Jo Lloyd: Confusion for Three


Choreographer Jo Lloyd’s problem is not how to make work that is new but how to make work in a new way. Per Marianne Moore:

Unconfusion submits
its confusion to proof

How do you make a cofusion for three? How do you reinsert a little chaos into an artistic process, a way of making work, which has become habitual? How do you generate productive perplexities, the potential for surprise?


We discover Rebecca Jensen sitting on a large square of white matting, stretching her hamstrings and the rest. Shian Law enters from behind the seating bank. Jo Lloyd follows. These two put on sneakers and then leave the room, jogging, heading out into the foyer through the main doors. They’re gone a long time. Jensen continues stretching. When Law and Lloyd return they look flushed, as if they’ve just run around the block. What really happened behind the closed doors, outside the theatre. Is this a metaphor for the performance as a whole? The dancers undergo an experience, but one that is hidden from the audience.


The dance proper begins. First Jo Lloyd. Then Shian Law. And then Rebecca Jensen. Solos give way to duets and then trios, then duets, solos and so on, the various combinations flowing together, the dancers either improvising or responding to an obscure cueing system or both. Their movements are grounded in a kind of non-technical vocabulary that ostentatiously announces its emancipation from history with loose flailing arms, heads thrown back and lots of reeling. Bodies move like streamers in a strong wind or like inflatable wavey air dancers: whippling and ripping upward then collapsing or folding up.


We see fragments of modern dance or – more distantly – ballet swept up in the tumult of limbs and forms fashioned so recklessly that it sometimes borders on satire.


Lloyd describes the work as a personal indulgence. She calls it her Disneyland piece: it’s a performance about what she likes and what she likes to do. De gustibus non est disputandum. For the audience, this is an intimate encounter, but necessarily enigmatic.


At times the dancers appear absorbed in separate worlds – working manically to free themselves from an invisible tangle of associations unique to their individual artistic identities. At other times they appear dependent on one another for provocation. Loose canons emerge as one dancer imitates the next, and the third, too, a step behind again. Or there are fleeting synchronisicities, reoccurring gestures, or the start of something like a wrestling constest. The stresses and challenges gradually become visible: the need to hurry along a spectacle which seems to have little natural momentum and which seems always to be always on the brink of grinding to a halt. You can see the thoughts of the dancers racing; and thought interrupts action. Tiny gaps begin to open, each one suspending the progress of the performance for an all-but-imperceptible moment.


Law, Jensen and Lloyd are on hands and knees, side by side in the back left corner of the mat. Lloyd stands and positions herself human pyramid style on top of the other two. Then she half raises herself on her knees and reaches – somewhat unsteadily – between her legs, a gesture repeated elsewhere in the performance. After the pyramid has come apart, Law tries to hold open Jensen’s eyes with his fingers as if inspecting her pupils. Soon after this he drags the other two from the edge of the mat into the centre. Some of this material – although perhaps freely improvised – feels constrained. It feels somehow forced.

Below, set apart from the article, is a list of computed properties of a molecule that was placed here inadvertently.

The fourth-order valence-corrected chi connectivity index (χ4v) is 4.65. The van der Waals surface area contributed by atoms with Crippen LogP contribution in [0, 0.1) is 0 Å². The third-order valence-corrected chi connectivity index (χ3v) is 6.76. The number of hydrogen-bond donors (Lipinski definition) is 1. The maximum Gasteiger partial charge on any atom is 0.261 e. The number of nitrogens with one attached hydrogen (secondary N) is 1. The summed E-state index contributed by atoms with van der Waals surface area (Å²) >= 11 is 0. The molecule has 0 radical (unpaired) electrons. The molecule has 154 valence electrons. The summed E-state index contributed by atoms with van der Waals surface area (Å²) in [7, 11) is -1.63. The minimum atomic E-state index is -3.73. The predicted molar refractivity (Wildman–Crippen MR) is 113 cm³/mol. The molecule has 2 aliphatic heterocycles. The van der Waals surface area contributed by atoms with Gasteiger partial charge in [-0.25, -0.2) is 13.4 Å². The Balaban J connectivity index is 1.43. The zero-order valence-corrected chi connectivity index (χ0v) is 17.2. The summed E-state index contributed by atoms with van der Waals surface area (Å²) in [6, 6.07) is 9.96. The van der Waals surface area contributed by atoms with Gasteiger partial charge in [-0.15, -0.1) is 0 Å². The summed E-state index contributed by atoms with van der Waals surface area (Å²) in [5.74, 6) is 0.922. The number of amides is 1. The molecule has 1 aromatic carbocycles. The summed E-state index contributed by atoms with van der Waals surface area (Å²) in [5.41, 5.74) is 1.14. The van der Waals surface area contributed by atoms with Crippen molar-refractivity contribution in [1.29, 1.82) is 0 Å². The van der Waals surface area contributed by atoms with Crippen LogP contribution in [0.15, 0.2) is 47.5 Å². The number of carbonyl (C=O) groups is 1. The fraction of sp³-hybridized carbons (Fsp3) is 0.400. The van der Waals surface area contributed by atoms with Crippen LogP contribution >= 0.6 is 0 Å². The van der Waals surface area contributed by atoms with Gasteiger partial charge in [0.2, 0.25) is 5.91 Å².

Jo Lloyd takes off her t-shirt. Then, after a few minutes, Rebecca Jensen takes off her t-shirt. Both women are topless. Then, a few minutes after that, Shian Law takes off his sweatshirt. Everyone is topless. The surplus clothes – grey, yellow and black and orange – are tossed to the side of the stage. Now it’s flesh which seems to stream, the incessant rise and fall, unfolding and refolding. This theme of shedding and peeling back layers is continued minutes later when Law half pulls back the white mat to reveal the floor boards beneath.


At some point during the latter half of the performance, a gym rope is unfastened from the wall to the left of the stage. It hangs in the centre of the room like an exclamation point. Rebecca Jensen goes up first, climbing about two thirds of its height. Then Lloyd. Then Law. It’s a fine use of the space, emphasising the height of the North Melbourne town hall theatre. Through the first half of the program, Duane Morrison’s sound design moves from atmospheric glitches into a soundscape of scraped piano strings and pulsing off-tempo basslines. As the rope is released and the climbing begins, this resolves into thumping piano accompaniment, a large sound suggesting wonder and revelation.


Much of the appeal of Confusion for Three is in discovering something which is accidentally beautiful: the neat and square use of the space, the clarifying symmetries of Jennifer Hector’s lighting design, Morrison’s sound design, and the sputtering energy of the three performers, stripped or in their bright costumes.


They exit stage left. The audience remains hushed. Do we know what the end should look like? There is more confusion. Indeed, by this point we invite the confusion. Confusion for all, we say.

Confusion for Three, Wednesday 26 August 2015, Jo Lloyd, Rebecca Jensen, Shian Law, North Melbourne Town Hall, 521 Queensberry Street, North Melbourne.


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